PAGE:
The Devil's General? German film seeks to debunk Rommel myth
By Madeline Chambers
BERLIN (Reuters) - Erwin Rommel, the World War Two German field marshal celebrated as the brilliant and humane "Desert Fox", is portrayed in a new film as a weak man torn by his loyalty to Adolf Hitler and the dawning realization that he was serving a devil.
The drama, due to be broadcast on the public ARD television on Thursday, has angered Rommel's son and granddaughter who believe it underplays his role in the resistance against Hitler.
Rommel was forced to commit suicide in 1944 after Hitler suspected the general of being linked to the July 1944 plot to kill him, though historians disagree about how close he was to the failed assassination attempt.
Nazi propaganda feted Rommel as a military genius after his successful, bold offensives against the Allies in North Africa from 1941 until late 1942 when his Afrikakorps was defeated at El Alamein, a battle commemorated in London last week by the dwindling band of surviving British and Commonwealth veterans.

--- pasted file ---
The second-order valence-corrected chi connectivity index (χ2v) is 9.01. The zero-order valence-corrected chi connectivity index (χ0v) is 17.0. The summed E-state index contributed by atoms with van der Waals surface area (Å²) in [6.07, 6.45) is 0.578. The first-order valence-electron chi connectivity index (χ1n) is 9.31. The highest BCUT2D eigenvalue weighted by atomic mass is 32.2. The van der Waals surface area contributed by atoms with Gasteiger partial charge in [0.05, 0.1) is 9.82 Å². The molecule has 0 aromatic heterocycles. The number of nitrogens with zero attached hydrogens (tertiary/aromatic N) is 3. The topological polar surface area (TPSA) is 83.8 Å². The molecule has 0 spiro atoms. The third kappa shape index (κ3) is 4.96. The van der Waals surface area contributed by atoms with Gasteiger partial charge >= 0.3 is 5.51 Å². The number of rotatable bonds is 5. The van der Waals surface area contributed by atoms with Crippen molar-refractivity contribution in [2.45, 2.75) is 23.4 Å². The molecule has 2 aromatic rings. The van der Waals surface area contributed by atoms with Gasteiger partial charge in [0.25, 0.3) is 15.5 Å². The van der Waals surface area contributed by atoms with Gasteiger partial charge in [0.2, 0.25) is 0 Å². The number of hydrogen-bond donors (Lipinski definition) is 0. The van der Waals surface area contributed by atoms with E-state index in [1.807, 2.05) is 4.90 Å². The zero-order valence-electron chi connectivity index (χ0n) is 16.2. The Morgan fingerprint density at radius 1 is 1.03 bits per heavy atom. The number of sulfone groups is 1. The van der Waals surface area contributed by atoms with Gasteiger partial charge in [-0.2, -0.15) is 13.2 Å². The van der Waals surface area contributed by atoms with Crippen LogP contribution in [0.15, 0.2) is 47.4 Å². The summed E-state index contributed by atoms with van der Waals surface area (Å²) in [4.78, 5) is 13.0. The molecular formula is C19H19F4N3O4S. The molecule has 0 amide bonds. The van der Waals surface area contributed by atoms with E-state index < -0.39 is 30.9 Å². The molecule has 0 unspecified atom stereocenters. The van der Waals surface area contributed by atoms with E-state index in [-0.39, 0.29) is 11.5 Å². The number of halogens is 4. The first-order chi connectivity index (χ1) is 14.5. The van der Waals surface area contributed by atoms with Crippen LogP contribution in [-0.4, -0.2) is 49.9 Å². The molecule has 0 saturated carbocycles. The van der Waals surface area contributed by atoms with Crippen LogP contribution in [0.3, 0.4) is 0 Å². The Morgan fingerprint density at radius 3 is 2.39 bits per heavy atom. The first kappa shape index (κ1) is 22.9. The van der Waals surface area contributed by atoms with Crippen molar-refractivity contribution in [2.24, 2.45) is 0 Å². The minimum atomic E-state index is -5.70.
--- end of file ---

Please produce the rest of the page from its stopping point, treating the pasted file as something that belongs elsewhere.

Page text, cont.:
Even wartime British Prime Minister Winston Churchill hailed Rommel as a "great general".
Rommel's standing among his enemies was enhanced by his humane treatment of prisoners. The Afrikakorps eschewed the atrocities committed by the German army in other theatres of war, especially on the Eastern Front.
By 1944, in Normandy trying to defend the coast from an impending Allied landing, Rommel realized the war was lost and grew disillusioned. Despite having links to some of the plotters, he never joined the abortive July 20, 1944 conspiracy to assassinate Hitler.
"The idea is to demystify Rommel," producer Nico Hofmann told Reuters. Continued...